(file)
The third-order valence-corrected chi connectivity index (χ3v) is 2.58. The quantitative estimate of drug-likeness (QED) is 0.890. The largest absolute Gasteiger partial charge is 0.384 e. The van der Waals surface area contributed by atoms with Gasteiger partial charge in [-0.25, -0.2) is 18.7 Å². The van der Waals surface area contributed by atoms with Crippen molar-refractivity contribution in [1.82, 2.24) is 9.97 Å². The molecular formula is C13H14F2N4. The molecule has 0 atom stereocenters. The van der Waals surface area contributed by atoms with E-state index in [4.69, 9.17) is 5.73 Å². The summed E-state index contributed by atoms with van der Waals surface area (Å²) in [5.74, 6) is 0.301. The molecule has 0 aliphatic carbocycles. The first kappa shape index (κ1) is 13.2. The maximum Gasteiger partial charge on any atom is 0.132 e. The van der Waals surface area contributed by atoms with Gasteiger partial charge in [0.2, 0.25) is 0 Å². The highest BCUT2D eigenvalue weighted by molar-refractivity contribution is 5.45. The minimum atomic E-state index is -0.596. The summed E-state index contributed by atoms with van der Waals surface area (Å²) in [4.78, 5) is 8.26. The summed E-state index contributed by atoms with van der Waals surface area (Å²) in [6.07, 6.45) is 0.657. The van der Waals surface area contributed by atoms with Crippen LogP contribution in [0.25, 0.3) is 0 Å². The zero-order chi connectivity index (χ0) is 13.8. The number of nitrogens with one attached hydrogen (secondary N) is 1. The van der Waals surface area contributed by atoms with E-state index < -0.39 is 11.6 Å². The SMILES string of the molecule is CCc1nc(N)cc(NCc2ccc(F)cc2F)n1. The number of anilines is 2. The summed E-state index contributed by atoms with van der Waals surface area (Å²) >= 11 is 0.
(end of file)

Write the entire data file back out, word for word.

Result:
The third-order valence-corrected chi connectivity index (χ3v) is 2.58. The quantitative estimate of drug-likeness (QED) is 0.890. The largest absolute Gasteiger partial charge is 0.384 e. The van der Waals surface area contributed by atoms with Gasteiger partial charge in [-0.25, -0.2) is 18.7 Å². The van der Waals surface area contributed by atoms with Crippen molar-refractivity contribution in [1.82, 2.24) is 9.97 Å². The molecular formula is C13H14F2N4. The molecule has 0 atom stereocenters. The van der Waals surface area contributed by atoms with E-state index in [4.69, 9.17) is 5.73 Å². The summed E-state index contributed by atoms with van der Waals surface area (Å²) in [5.74, 6) is 0.301. The molecule has 0 aliphatic carbocycles. The first kappa shape index (κ1) is 13.2. The maximum Gasteiger partial charge on any atom is 0.132 e. The van der Waals surface area contributed by atoms with Gasteiger partial charge in [0.2, 0.25) is 0 Å². The highest BCUT2D eigenvalue weighted by molar-refractivity contribution is 5.45. The minimum atomic E-state index is -0.596. The summed E-state index contributed by atoms with van der Waals surface area (Å²) in [4.78, 5) is 8.26. The summed E-state index contributed by atoms with van der Waals surface area (Å²) in [6.07, 6.45) is 0.657. The van der Waals surface area contributed by atoms with Crippen LogP contribution in [0.25, 0.3) is 0 Å². The zero-order chi connectivity index (χ0) is 13.8. The number of nitrogens with one attached hydrogen (secondary N) is 1. The van der Waals surface area contributed by atoms with E-state index < -0.39 is 11.6 Å². The SMILES string of the molecule is CCc1nc(N)cc(NCc2ccc(F)cc2F)n1. The number of anilines is 2. The summed E-state index contributed by atoms with van der Waals surface area (Å²) >= 11 is 0.